The third factor is related to the recent appreciation of the euro against most other currencies, especially in August. This might also explain why recently US earnings momentum looks more stable than Europe. However, on a yearly average, currencies remain a tailwind for Eurozone companies and a headwind for US companies.

No material impact on the domestic economy

These three elements explain the substantial downward revision in the earnings outlook, in particular for European companies. We have also revised our earnings growth estimate for the Eurozone this year from +15% to +11%. It is interesting to note that these revisions have nothing to do with the domestic economy, which remains strong. We perceive little contagion from the aforementioned factors on the developed economies and the Eurozone economy in particular. Eurozone Q2 GDP growth was 0.4% compared to the first quarter and indications for Q3 are positive. Employment is increasing while July retail sales were decent, showing that consumers continued to spend despite Greek and Chinese turmoil. Confidence indicators such as the PMI and the European Commission sentiment survey have improved slightly in July and August, compared to Q2. Moreover, bank lending to non-financial businesses is finally recovering, suggesting that the third quarter may bring a pickup in investment. That would be an especially welcome sign of a broadening recovery.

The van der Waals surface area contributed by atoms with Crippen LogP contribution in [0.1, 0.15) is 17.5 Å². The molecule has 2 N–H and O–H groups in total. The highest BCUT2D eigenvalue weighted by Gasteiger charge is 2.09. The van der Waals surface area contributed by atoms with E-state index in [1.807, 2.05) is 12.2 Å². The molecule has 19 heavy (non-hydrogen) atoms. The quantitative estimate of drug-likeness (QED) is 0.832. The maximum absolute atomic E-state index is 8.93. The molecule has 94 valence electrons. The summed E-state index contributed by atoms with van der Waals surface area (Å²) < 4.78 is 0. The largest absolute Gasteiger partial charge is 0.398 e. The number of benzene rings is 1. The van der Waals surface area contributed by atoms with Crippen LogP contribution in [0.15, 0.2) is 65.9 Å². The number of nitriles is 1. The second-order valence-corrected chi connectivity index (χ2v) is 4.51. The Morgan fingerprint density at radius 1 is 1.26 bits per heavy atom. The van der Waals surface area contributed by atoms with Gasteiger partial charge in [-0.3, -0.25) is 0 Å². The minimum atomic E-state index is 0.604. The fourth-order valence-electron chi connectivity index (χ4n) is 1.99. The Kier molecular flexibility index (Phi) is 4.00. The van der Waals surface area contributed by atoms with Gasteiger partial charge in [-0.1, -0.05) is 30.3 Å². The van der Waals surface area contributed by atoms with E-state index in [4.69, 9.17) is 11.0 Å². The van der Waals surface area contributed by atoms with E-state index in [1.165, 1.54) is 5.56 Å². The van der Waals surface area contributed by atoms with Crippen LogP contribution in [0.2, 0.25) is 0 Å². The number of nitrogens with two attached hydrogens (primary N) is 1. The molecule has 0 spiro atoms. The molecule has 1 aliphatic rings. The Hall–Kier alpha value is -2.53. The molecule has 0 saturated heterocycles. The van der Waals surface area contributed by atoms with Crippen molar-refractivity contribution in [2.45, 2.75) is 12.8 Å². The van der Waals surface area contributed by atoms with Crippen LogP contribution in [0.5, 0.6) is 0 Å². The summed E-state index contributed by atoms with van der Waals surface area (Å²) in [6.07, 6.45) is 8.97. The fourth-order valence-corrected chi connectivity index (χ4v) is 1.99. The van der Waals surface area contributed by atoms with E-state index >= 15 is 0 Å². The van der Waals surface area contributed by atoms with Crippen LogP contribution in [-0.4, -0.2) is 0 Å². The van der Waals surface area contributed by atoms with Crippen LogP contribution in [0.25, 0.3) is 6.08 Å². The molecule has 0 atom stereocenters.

Financial conditions and confidence could be impacted

Nevertheless, we should always be aware of the possibility of so-called second-round effects, which generally come with a time lag.

A first channel runs through a tightening of financial conditions. This happened over the past month, as reflected by a stronger euro and rising bond yields, but seems to have stabilised since then. After the latest ECB meeting early September, Mario Draghi made clear that the central bank will step up its quantitative easing (QE) effort if and when needed. In addition, the fact that the European credit market is mainly a bank-based system means that the recent tightening of financial conditions has not impacted credit conditions. On the contrary, the dynamics of the European credit market are improving.